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  3. Good luck. I have read several very eloquent essays from disillusioned young and youngish teachers over the past year, which is depressing becasue the profession can’t afford to lose them; but energising because if we are to survive then sooner rather than later all this garbage has to be thrown out. I stated teaching in 1977; it wasn’t Nirvana but compared to what we have now it was close. When I see and hear what ex colleagues and other friends of mine in the profession have tio endure it makes me want to weep. Almost everyone connected with education except the fools that make the political decisions can see where it’s going wrong.

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  4. It’s the Anglo-American system which is failing – it’s precisely the same with health services : billions poured into “administration” and “surveillance” : you can thank big brother America for this crap.
    The systems have long been destroyed by this US model of “teaching” – by the time these students arrive at University level they are unable to focus, to write essays, to ‘think”, as they have been churned through a system which does not work. The European system is so much more advanced, intellectually, I should never advocate study in UK/US or other English-speaking countries (Australia, Ireland) – they’re all working from the same model, and their cultures are violent cultures.
    General remarks you might say – yes – because I have given up on the whole American “culture” which has eroded and corroded all other English-speaking cultures – it is destructive, violent and vacuous and your schooling methods are reflected in this. Surveillance of teachers – are you surprised ? It’s little wonder they haven’t positioned the army in your classrooms – it’s coming !

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  5. Great article (Independent). Some shocking (and some quite looney) responses to what was a very well reasoned explanation of your position. My wife (a top performing teacher in a state primary school) has also handed in her notice and for reasons which are very similar to yours. I wish you you all the best in your new career Tim.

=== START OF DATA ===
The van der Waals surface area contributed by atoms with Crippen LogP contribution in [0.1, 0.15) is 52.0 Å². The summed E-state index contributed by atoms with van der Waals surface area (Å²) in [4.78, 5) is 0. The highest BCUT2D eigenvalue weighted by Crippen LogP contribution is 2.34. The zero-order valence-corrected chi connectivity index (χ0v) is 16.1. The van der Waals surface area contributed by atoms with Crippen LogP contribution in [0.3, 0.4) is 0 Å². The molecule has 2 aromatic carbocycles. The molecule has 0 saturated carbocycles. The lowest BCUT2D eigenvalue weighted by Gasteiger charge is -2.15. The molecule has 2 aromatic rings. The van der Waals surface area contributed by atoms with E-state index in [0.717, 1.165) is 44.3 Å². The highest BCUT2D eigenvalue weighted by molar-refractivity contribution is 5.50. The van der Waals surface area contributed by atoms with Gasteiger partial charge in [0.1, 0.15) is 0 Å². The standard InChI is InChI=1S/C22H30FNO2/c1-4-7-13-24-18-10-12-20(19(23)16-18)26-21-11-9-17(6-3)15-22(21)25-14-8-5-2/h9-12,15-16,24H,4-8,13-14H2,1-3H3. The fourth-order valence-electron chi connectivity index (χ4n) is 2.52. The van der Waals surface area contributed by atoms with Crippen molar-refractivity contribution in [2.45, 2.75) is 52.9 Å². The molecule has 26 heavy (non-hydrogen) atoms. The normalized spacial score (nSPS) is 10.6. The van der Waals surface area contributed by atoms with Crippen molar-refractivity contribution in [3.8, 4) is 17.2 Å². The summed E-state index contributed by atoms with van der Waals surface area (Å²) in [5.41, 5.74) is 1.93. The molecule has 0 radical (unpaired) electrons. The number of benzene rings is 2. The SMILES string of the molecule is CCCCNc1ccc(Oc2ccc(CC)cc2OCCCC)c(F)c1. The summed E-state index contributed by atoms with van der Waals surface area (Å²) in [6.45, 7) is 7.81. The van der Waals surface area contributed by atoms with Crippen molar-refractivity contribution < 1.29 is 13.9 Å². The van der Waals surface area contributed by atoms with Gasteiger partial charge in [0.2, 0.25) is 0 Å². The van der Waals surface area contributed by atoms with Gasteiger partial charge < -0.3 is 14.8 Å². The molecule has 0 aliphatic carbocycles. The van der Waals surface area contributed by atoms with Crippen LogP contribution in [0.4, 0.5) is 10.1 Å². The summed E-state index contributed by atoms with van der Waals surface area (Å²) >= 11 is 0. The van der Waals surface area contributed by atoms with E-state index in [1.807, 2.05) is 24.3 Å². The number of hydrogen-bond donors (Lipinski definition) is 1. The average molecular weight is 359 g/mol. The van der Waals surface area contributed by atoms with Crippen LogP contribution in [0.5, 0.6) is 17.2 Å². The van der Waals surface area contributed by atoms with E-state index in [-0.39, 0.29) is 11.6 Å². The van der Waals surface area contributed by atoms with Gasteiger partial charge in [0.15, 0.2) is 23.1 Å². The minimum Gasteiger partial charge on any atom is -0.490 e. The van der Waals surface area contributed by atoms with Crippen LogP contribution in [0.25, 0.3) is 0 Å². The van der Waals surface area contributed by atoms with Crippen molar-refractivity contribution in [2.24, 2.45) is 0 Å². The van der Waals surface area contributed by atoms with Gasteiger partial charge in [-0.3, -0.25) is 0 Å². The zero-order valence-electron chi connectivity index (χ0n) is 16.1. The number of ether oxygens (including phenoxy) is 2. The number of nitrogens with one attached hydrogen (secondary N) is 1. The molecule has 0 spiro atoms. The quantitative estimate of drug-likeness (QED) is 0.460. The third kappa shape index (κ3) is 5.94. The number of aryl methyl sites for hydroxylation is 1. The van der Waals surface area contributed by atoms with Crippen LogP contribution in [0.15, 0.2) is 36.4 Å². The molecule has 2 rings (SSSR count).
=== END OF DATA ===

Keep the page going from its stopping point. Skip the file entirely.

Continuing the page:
Liked by 1 person

  6. Dear Tim, I can’t thank you enough for your blog post, which a friend shared with me via TES. I have three children at neighbouring local schools. One of these lost the most inspiring teacher I’ve ever come across last year – also a deputy. The children she had encouraged over the years were devastated, as were us parents. All three of my children have had their confidence knocked and become negative towards school because of constant pushing, setting, homework and testing. One is now showing worrying signs of stress at school, even though we tell him to just have fun. Another (predicted to achieve A*s in GCSE) feels whatever he does is not good enough. The saddest thing is that some parents seem to want more of this – more homework, more pushing, more setting. And now today’s announcement on academies! I feel very afraid. Us parents must use every opportunity to show our appreciation for good teachers and we must all stick together to stop the terrible impact on the genuine education (a lifelong confidence and desire to learn, question and create) of our children. I wish you and your colleagues all the very best xx